Israel, Iranian Sabotage, and the Use of ‘Strategic Ambiguity’
The question of the value of strategic ambiguity has arisen in the wake of the recent attack on the Iranian centrifuge production plant at Natanz, and the leaking of the attack on an Iranian intelligence ship in the Red Sea.
Defense Minister Benny Gantz has accused Prime Minister Benjamin Netanyahu of eliminating ambiguity, and a media chorus has been leveraging that accusation by portraying Netanyahu as playing with Israel’s security secrets for political reasons.
In this context, as in so many others, one’s political stance shapes one’s perception of reality and obscures the facts. Ambiguity has been gradually expiring for quite a while, and indeed has almost ceased to exist. This pertains to the sustained struggle against Iran that Israel has been waging in Syria, primarily via air attacks; and against Iran itself in the shipping lanes of the region. Ambiguity has lapsed in other domains as well, where it was once used to conceal relationships and interactions between Israel and various actors in its neighborhood.
For more than a decade, ambiguity characterized Israel’s relations with Gulf States and other Arab parties in the region, long before the formal and much-covered announcements of the normalization agreements (the Abraham Accords) and long before Israelis began to visit Gulf principalities. It also characterized the extensive economic-political cooperation between the Netanyahu government and the Arab leadership in Israel headed by the Joint Arab List, which was conducted under the radar over the past five years and which led, inter alia, to the government’s Resolution 922 on a far-reaching aid program for the Arab sector.
To no less an extent, ambiguity also characterized the state’s relations with the Palestinian Authority and Hamas, which were based on conflict management and involved clandestine contacts and collaborations. These ran from indirect negotiations on arrangements for the Gaza Strip to security cooperation with the Palestinian Authority that enabled stability in the West Bank for over a decade, as reflected in the low rates of terror attacks in recent years.
Ambiguity, particularly in the contexts of the struggle against Iran and Syria, but also in more positive contexts regarding the Persian Gulf, was practiced for a good reason. It enabled Israel to manage conflicts and conduct dialogues on issues where secrecy reduced risk. It also facilitated a seemingly impossible breakthrough in relations with actors that sought to break free from political constraints (for example, “the Palestinian issue” for the Gulf States) that made it hard for them to pursue their own strategic interests.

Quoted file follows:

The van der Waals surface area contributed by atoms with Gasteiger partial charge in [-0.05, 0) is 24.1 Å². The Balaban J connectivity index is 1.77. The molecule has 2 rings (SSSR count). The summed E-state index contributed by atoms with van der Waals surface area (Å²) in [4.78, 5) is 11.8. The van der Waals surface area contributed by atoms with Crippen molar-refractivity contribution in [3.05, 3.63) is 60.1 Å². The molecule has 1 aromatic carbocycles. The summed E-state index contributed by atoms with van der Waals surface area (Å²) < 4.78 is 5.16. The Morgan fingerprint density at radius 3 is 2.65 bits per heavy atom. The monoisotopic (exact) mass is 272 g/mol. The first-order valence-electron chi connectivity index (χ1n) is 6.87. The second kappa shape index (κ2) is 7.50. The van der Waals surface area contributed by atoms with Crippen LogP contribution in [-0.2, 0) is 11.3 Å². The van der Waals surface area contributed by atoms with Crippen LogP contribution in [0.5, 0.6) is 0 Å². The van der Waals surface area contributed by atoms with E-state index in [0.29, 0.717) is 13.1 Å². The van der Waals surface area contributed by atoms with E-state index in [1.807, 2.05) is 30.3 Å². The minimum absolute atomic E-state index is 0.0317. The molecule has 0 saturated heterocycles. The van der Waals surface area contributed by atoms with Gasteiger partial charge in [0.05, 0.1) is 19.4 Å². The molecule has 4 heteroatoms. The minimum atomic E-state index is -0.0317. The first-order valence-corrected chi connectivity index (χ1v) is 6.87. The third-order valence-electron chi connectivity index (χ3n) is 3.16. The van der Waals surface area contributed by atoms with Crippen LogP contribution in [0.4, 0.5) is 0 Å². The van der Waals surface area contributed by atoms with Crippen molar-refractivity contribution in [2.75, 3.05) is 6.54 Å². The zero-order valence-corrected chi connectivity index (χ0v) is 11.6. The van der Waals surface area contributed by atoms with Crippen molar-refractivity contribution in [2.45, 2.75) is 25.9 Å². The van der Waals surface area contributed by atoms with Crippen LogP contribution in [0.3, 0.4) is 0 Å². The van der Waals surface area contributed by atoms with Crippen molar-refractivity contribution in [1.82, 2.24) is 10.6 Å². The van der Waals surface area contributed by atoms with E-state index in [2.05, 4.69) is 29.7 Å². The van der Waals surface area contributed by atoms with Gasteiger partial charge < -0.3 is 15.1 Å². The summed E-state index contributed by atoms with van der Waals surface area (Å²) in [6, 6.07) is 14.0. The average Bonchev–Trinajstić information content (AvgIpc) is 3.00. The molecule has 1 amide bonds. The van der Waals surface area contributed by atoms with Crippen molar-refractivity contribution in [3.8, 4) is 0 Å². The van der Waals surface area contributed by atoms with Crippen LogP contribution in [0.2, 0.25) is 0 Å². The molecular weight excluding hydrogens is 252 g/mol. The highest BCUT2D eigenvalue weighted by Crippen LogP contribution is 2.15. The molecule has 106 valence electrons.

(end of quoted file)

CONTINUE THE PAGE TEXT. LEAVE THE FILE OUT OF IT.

It turns out, however, that apart from certain phenomena, whether they involve adversarial security activity or positive economic activity, it is no longer possible to maintain ambiguity. Israel has had trouble sustaining it for a long time, and not only because of boasting and unwanted disclosures. Amid a multiplicity of attacks, relations, operations, and collaborations, it is hard to cling to rules of protocol that entail secrecy and camouflage. It is like pouring water into a cup until it inevitably overflows.
It is likewise clear that beyond a certain level of activity, the other side has difficulty accepting the tactic and continuing to play the ambiguity game. The most conspicuous example was the unintentional killing of a Hezbollah operative in an Israeli attack in Syria in the summer of 2020. While Israel maintained its professed ambiguity, Hezbollah flouted it completely, refusing to play the denial game and stoking tensions in the north and expectations of a counterattack.
If anything typifies the past two years, it is not the upholding of ambiguity, but the ongoing process of “coming out of the closet” in almost every sphere in which Israel has dealt, for better or worse, with different actors, both internally and externally. How much the lifting of ambiguity serves Israel’s interests is a difficult question, and arguments can be made both for and against. But this does not change the fact that the ambiguity phenomenon is receding — not as a result of a deliberate Israeli decision, but as a side effect of an ongoing reality that has eroded the ability to play the game. It appears that all the players, not only Israel, are putting ambiguity aside.
In many senses, the era in which Israel operated under a certain logic of ambiguity and other rules is coming to an end. Today, everyone knows what has been hushed up and denied. It is no longer possible to just run off and hide. None of the sides appears willing to maintain the illusion. Misguided political discourse on the ambiguity issue endangers Israel’s effort to craft its regional image no less than the removal of ambiguity itself.
Dr. Doron Matza, a Research Associate at the BESA Center, has previously held senior positions in the Israeli intelligence system. A version of this article was originally published by Makor Rishon and The BESA Center.